Pacific Engineering Systems International

Glebe, Australia

Pacific Engineering Systems International

Glebe, Australia
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Wang G.,Defence Materials Technology Center, Australia | Wang G.,University of Queensland | Croaker P.,University of New South Wales | Dargusch M.,Defence Materials Technology Center, Australia | And 4 more authors.
Computational Materials Science | Year: 2017

Grain refinement of an Al-2Cu alloy using ultrasonic treatment was investigated numerically. A finite element model coupling fluid flow and heat transfer was developed and validated by comparing the results of both numerical simulations and physical experiments. The model successfully describes hydrodynamic fields generated by ultrasonic treatment and its influence on heat transfer. The simulations were used to study the influence of the duration of ultrasonic treatment and the associated acoustic streaming on convection and the resulting temperature distribution. It was revealed that a relatively cold sonotrode applied during ultrasonic treatment for up to 4 min created a casting environment that promoted crystal nucleation and enabled their growth and survival during transport of these grains into the bulk of the melt by strong convection. The enhanced convection established a low temperature gradient throughout the melt which favours the formation of an equiaxed grain structure. Therefore, the convection induced by acoustic streaming plays a critical role in facilitating nucleation, growth, and transport of grains. © 2017 Elsevier B.V.


Croaker P.,University of New South Wales | Peters H.,University of New South Wales | Mulcahy L.,Pacific Engineering Systems International | Kinns R.,University of New South Wales | And 2 more authors.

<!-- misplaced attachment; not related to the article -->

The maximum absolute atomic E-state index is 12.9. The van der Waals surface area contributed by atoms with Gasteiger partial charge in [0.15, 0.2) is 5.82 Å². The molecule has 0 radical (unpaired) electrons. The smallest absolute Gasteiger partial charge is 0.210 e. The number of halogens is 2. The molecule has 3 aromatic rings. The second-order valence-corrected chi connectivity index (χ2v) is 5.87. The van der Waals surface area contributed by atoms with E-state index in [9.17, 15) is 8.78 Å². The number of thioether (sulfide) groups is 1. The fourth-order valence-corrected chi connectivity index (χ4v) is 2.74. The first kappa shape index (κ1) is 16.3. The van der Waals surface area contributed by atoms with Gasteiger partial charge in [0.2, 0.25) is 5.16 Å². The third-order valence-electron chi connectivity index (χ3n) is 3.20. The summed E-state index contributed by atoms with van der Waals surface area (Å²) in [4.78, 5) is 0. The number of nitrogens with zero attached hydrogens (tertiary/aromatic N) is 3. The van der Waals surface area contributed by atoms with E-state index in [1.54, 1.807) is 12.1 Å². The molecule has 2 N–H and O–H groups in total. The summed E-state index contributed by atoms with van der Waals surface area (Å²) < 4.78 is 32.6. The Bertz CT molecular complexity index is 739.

Lecture Notes in Mechanical Engineering | Year: 2016

The low frequency structural and acoustic responses of a fluid loaded shell to propeller induced fluid pressures are investigated. The propeller operates in the non-uniform wake field and produces fluctuating pressures on the blades of the propeller. This in turn generates acoustic waves and a near field that excites the surface of the shell. The resulting incident pressure is scattered and diffracted by the shell surface, and also excites structural vibration. A potential flow panel code is coupled with the Ffowcs-Williams and Hawkings acoustic analogy to predict the fluctuating propeller forces, blade pressures and the resulting incident field on the surface of the fluid loaded shell due to operation of the propeller in a non-uniform inflow. The propeller induced incident pressure field is then combined with a coupled three-dimensional finite element/boundary element model of the submerged shell to predict the vibro-acoustic and scattered field responses. © Springer-Verlag Berlin Heidelberg 2016.


Cartwright B.K.,Pacific Engineering Systems International | Lex Mulcahy N.,Pacific Engineering Systems International | Chhor A.O.,Pacific Engineering Systems International | Thomas S.G.F.,Defence Materials Technology Center, Australia | And 4 more authors.
Journal of Manufacturing Science and Engineering, Transactions of the ASME | Year: 2015

To reduce combat casualties, military helmets are designed to provide protection against projectiles. Modern combat helmets are constructed of relatively lightweight composite materials that provide ballistic protection to the soldier. The manufacture of most composite helmets is labor intensive and involves the manual application and smoothing of individual layers of reinforcement to a concave mold surface. The recently developed double diaphragm deep drawing thermoforming process turns as-purchased, flat-form composite materials into structurally efficient three-dimensional shapes. Using this process, prototype shells have been produced and subsequently tested structurally. The success of the outcome has been greatly assisted through the use of specialized virtual prototyping techniques to provide insight into the thermoforming process of the shells and subsequently their structural performance by accounting for the actual fiber orientations of those finished shells. Copyright © 2015 by ASME.

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